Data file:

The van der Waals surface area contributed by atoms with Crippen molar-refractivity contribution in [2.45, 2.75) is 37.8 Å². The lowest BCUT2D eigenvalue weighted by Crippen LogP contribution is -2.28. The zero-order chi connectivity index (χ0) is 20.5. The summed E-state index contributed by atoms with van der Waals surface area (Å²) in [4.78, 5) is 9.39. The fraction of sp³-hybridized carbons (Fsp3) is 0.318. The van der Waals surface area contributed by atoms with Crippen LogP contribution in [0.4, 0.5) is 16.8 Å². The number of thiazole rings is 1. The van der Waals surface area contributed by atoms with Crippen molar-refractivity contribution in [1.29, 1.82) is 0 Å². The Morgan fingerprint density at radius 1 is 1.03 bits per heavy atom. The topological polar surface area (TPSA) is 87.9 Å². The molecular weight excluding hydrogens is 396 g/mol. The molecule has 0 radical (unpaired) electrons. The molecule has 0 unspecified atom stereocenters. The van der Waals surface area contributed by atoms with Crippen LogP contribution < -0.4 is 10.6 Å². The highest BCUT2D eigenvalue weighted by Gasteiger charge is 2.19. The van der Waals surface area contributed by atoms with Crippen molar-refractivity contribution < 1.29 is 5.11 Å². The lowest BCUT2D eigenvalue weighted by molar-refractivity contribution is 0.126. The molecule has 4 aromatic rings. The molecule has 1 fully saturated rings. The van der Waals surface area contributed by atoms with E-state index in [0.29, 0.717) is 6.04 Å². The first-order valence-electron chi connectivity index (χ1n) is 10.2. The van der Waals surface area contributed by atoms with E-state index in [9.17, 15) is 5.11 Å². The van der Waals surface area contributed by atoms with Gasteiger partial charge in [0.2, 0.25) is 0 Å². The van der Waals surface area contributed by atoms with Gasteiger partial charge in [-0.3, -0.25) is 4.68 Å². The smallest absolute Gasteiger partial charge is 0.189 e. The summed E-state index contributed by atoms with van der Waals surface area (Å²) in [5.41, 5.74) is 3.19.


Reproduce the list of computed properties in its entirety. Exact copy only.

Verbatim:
The van der Waals surface area contributed by atoms with Crippen molar-refractivity contribution in [2.45, 2.75) is 37.8 Å². The lowest BCUT2D eigenvalue weighted by Crippen LogP contribution is -2.28. The zero-order chi connectivity index (χ0) is 20.5. The summed E-state index contributed by atoms with van der Waals surface area (Å²) in [4.78, 5) is 9.39. The fraction of sp³-hybridized carbons (Fsp3) is 0.318. The van der Waals surface area contributed by atoms with Crippen LogP contribution in [0.4, 0.5) is 16.8 Å². The number of thiazole rings is 1. The van der Waals surface area contributed by atoms with Crippen molar-refractivity contribution in [1.29, 1.82) is 0 Å². The Morgan fingerprint density at radius 1 is 1.03 bits per heavy atom. The topological polar surface area (TPSA) is 87.9 Å². The molecular weight excluding hydrogens is 396 g/mol. The molecule has 0 radical (unpaired) electrons. The molecule has 0 unspecified atom stereocenters. The van der Waals surface area contributed by atoms with Crippen LogP contribution < -0.4 is 10.6 Å². The highest BCUT2D eigenvalue weighted by Gasteiger charge is 2.19. The van der Waals surface area contributed by atoms with Crippen molar-refractivity contribution < 1.29 is 5.11 Å². The lowest BCUT2D eigenvalue weighted by molar-refractivity contribution is 0.126. The molecule has 4 aromatic rings. The molecule has 1 fully saturated rings. The van der Waals surface area contributed by atoms with E-state index in [0.29, 0.717) is 6.04 Å². The first-order valence-electron chi connectivity index (χ1n) is 10.2. The van der Waals surface area contributed by atoms with E-state index in [9.17, 15) is 5.11 Å². The van der Waals surface area contributed by atoms with Gasteiger partial charge in [0.2, 0.25) is 0 Å². The van der Waals surface area contributed by atoms with Gasteiger partial charge in [-0.3, -0.25) is 4.68 Å². The smallest absolute Gasteiger partial charge is 0.189 e. The summed E-state index contributed by atoms with van der Waals surface area (Å²) in [5.41, 5.74) is 3.19.